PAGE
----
Wednesday, April 22 at 8 p.m. – Secrets of the Dead: Blackbeard's Lost Ship
(Rochester, NY)– Edward Teach, alias Blackbeard, was the most notorious pirate of his day. At the height of his reign, he commanded a fleet of four ships and a crew of 400 men. They were ruthless seafaring raiders who terrorized vessels in American waters. In 1717, Blackbeard even blockaded the city of Charleston, crippling its economy. Eventually he was caught and beheaded by a posse from the Royal Navy. Now, 300 years later, a marine archaeology team believe they have found his sunken flagship, Queen Anne’s Revenge, off the North Carolina coast. The remains of the shipwreck are helping solve the most enduring mystery surrounding the infamous pirate captain – did he accidentally run his ship aground, or was it a deliberate plot to betray his crew and cheat them out of their share of the plunder? Secrets of the Dead: Blackbeard's Lost Ship airs Wednesday, April 22 at 8 p.m. on WXXI-TV 21 (cable 11) and WXXI-HD (cable 1011 and DT 21.1).
The documentary takes viewers on an underwater archaeological adventure. The discoveries from the ongoing research are rewriting the final chapter of Blackbeard’s wild life.
Featured experts include Lisa Briggs, marine archaeologist; Angus Konstam Author Blackbeard: America’s Most Notorious Pirate; and David Moore, Curator of Nautical Archaeology, North Carolina.
“It’s amazing how history comes full circle,” says Jared Lipworth, executive producer of Secrets of the Dead. “300 years ago the colonists were faced with a pirate who instilled fear into the hearts of all who crossed his path, and today we’re seeing a troubling resurgence of deadly piracy off the coast of Somalia. While we recognize today’s pirates as the terrorists they are, we often have a tendency to romanticize the swashbuckling villains of the past. This program aims to set the record straight.”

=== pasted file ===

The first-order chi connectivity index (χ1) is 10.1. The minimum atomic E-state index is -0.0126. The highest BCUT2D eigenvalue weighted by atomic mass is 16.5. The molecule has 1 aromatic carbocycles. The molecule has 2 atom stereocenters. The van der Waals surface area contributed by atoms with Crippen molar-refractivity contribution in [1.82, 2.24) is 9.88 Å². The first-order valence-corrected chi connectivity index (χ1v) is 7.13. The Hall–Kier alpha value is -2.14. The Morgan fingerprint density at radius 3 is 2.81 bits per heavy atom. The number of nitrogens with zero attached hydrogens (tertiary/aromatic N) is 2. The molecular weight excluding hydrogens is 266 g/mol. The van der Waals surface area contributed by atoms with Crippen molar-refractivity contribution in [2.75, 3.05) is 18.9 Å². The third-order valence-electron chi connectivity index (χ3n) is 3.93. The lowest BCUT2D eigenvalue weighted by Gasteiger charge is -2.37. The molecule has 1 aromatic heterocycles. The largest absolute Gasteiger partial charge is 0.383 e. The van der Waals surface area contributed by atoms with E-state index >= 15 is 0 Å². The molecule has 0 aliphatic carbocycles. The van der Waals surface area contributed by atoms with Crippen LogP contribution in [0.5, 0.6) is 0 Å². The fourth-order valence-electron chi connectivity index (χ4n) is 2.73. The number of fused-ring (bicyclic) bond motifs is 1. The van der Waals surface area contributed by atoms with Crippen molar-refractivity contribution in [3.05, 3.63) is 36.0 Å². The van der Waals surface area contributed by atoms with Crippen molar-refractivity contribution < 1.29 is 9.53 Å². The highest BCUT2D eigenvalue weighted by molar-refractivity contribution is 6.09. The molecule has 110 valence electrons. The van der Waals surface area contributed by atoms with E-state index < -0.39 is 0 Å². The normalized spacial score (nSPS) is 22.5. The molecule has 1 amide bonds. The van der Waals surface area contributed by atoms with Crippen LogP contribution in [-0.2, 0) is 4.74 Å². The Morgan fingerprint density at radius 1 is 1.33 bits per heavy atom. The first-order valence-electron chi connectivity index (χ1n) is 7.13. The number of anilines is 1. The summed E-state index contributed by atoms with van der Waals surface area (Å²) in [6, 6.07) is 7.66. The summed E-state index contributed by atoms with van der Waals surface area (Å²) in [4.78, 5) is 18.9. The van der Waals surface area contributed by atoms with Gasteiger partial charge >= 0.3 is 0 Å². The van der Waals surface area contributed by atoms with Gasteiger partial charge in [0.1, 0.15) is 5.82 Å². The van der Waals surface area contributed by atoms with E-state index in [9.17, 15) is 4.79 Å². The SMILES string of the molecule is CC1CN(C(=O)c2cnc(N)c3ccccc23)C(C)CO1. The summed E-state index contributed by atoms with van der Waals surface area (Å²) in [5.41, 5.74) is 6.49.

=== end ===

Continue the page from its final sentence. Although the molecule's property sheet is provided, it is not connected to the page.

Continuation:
The film captures the rigorous and painstaking efforts to salvage the fragile wreckage. Among the many challenges facing the archaeological team are risky dive conditions and artifacts made fragile by centuries in salt water. Much like evidence from a crime scene, each item has to be tagged and catalogued before it can even be picked up off the seabed. From tiny game pieces to guns encased in sediment to canons weighing more than a ton, every artifact reveals more detail about life aboard an active pirate ship. The team even found gold dust—a staple of every pirate legend!
The team was able to identify the ship as the Queen Anne’s Revenge by carbon-dating wood from the hull, x-raying concreted artifacts, and retracing maker’s marks and dates on the weapons. But that was only the beginning. Analyzing the position of an anchor and a pile of cannons leads one expert to posit that the ship had clearly run aground by accident. But when the testimonies of Blackbeard’s crew are taken into account, and the canons are examined more closely, it seems more likely that the grounding was carefully orchestrated by a pirate captain who was trying to get rid of his crew. After beaching the ship, Blackbeard transferred all the valuables onto a smaller vessel, left the majority of his men stranded on a nearby island, then sailed off into the sunset.
The archaeological treasure trove found on the Queen Anne’s Revenge provides a unique opportunity to reexamine Blackbeard’s legacy. 300 years after his death, we can piece together an archaeological puzzle that separates fact from fiction and reveals the true story of the infamous pirate.
For more information, visit http://www.pbs.org/secrets.
Pictured: Pewter ware excavated from Queen Anne’s Revenge.
Photo Credit: Wendy Welsh ©North Carolina Dept of Cultural Resources
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